How to Create the Perfect Christmas Budget for You
Saving for Christmas can be daunting, but a good budget will set you up for success.
October 31, 2022
Whether you’re reading this in December or February, there’s no time like the present to start saving for the holiday season. For many, the holidays can be a stressful period that adds to existing financial pressures — but by mapping out your Christmas budget ahead of time, you can put yourself in the best position possible. That means more tranquility and joy through the season.
We’ll give you a complete guide to budgeting for the upcoming Christmas season, including why it’s so important to create a budget and what the average American spends in the lead-up to the holidays. Then, we’ll give you our top tips for reducing your expenditure (without sacrificing the magic of the festivities).
Why budgeting is important
Budgeting helps you take control of your finances by giving you a roadmap. No more spending on a whim then worrying whether you have enough in your account to cover the rest of the month’s expenses — you’ll know exactly what you can afford.
In the case of Christmas spending, a budget means you can ensure your gift giving remains within your means. Perhaps most importantly, it prevents you from overspending and falling into debt later.
It’s common to overspend during the holidays and fall into debt, meaning you’ll have to spend the new year playing catch-up. Credit card debt can be particularly tough to pay off due to high interest rates that compound, meaning you’re left needing to pay off more than you borrowed initially.
Buy now pay later (BNPL) loans can cause similar issues if you fail to stick to your payment plan.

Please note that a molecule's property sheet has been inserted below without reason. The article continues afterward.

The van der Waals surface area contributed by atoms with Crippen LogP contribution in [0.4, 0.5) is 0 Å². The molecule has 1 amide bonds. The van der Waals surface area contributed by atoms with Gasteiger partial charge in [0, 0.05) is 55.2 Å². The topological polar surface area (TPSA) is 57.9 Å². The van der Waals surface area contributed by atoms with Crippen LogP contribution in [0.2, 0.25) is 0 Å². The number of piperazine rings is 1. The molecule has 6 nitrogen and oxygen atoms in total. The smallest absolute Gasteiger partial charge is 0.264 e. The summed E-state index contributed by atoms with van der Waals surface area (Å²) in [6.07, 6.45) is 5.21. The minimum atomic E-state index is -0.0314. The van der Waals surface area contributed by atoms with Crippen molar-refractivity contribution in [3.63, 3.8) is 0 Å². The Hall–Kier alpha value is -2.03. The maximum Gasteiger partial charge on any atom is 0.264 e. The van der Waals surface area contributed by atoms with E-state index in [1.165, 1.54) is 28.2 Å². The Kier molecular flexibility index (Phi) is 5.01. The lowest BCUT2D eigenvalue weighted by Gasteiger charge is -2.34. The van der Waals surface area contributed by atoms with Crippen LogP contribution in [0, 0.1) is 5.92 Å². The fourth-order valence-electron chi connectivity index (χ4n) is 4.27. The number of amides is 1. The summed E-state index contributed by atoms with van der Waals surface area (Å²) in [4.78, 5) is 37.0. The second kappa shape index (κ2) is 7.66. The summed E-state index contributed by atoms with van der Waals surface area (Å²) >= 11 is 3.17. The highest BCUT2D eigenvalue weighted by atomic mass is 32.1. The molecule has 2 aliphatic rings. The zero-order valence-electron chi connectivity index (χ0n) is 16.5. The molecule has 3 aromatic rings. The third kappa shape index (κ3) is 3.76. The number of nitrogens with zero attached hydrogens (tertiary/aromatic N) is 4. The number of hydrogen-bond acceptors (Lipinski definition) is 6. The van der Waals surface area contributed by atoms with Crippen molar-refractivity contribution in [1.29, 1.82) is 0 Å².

Though Christmas presents and holiday shopping are fun, they should not come at the expense of your financial wellbeing.
If you don’t have enough money to cover your Christmas gift ideas without going into debt, the best option is to start to save money as soon as possible to boost your chances of a debt-free Christmas.
How much do Americans spend at Christmas?
Many of us spend more than we anticipate on Christmas shopping. If you've never put together a Christmas budget before, these holiday spending statistics may shock you.
In 2021, the average American planned to spend $998 on holiday gifts, food for their Christmas dinner, decorations and other holiday-related purchases. Across the nation, that worked out as $843.4 billion of holiday retail sales.
In 2022, one in three Americans said they had overspent during the holidays last year. More than a third borrowed money to fund their activities, with an average debt of $1,249.
Everyone's situation is different. You may want to spend more than $998 if you have a huge family, or you may opt for low-key celebrations. But even if you only plan to do a bit of gift wrapping for your closest family members, you might be surprised at how high your total spend is once you consider extras like sweet treats, alcoholic beverages and festive excursions.